The present study aimed to investigate the effective resources in the emergency department, and to provide an optimal combination of these resources to reduce the wait time for patients in the ED, based on the meta-modeling optimization approach. The model was implemented through response surface methodology and the design of experiments. In the current study, the total average wait time for patients in the ED was considered as the dependent variable in which the response surface was made through conducting 32 experiments created by factorial design in the simulation model and implemented for five key variables in both maximum and minimum levels. Community health workers (X1), receptionists (X2), nurses (X3), cardiologists (X4), and ED beds (X5) were considered as independent variables. The inputs required to create the model included the amount of allocating different patients to each part of the process, the amount of the costs allocated to the resources and the number of required patients to repeat the simulation.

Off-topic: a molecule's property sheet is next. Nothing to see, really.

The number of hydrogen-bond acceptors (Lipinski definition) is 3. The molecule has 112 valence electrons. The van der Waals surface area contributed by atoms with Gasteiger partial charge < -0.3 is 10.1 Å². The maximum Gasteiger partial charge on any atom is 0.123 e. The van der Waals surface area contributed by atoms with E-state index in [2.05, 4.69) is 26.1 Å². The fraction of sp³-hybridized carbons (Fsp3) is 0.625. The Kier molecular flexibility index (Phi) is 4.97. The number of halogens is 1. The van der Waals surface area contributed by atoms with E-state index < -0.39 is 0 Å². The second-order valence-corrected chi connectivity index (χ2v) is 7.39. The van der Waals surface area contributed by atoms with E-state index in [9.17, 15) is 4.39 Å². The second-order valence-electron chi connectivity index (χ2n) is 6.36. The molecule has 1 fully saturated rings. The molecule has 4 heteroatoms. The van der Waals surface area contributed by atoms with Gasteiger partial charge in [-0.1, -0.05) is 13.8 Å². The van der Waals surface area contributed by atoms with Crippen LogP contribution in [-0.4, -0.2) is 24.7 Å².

Since resource planning is crucial for reducing the average wait time for patients in the intensive care unit, the present study aimed to simulate the process-based approach, while eliminating the public sector in the model. In the simulation model, the process begins when a patient arrives through the ED, and ends when a patient is discharged from the ED or is admitted into hospital inpatient units. The triage system in the ED is based on the urgency in which the patients are categorized from 1 (most urgent) to 5 (least urgent) levels. This department receives within 24 hours an average of 52,000 patients a year, which is about 145 patients daily. About 40% of patients of this ED have heart problems and should receive their services as soon as possible .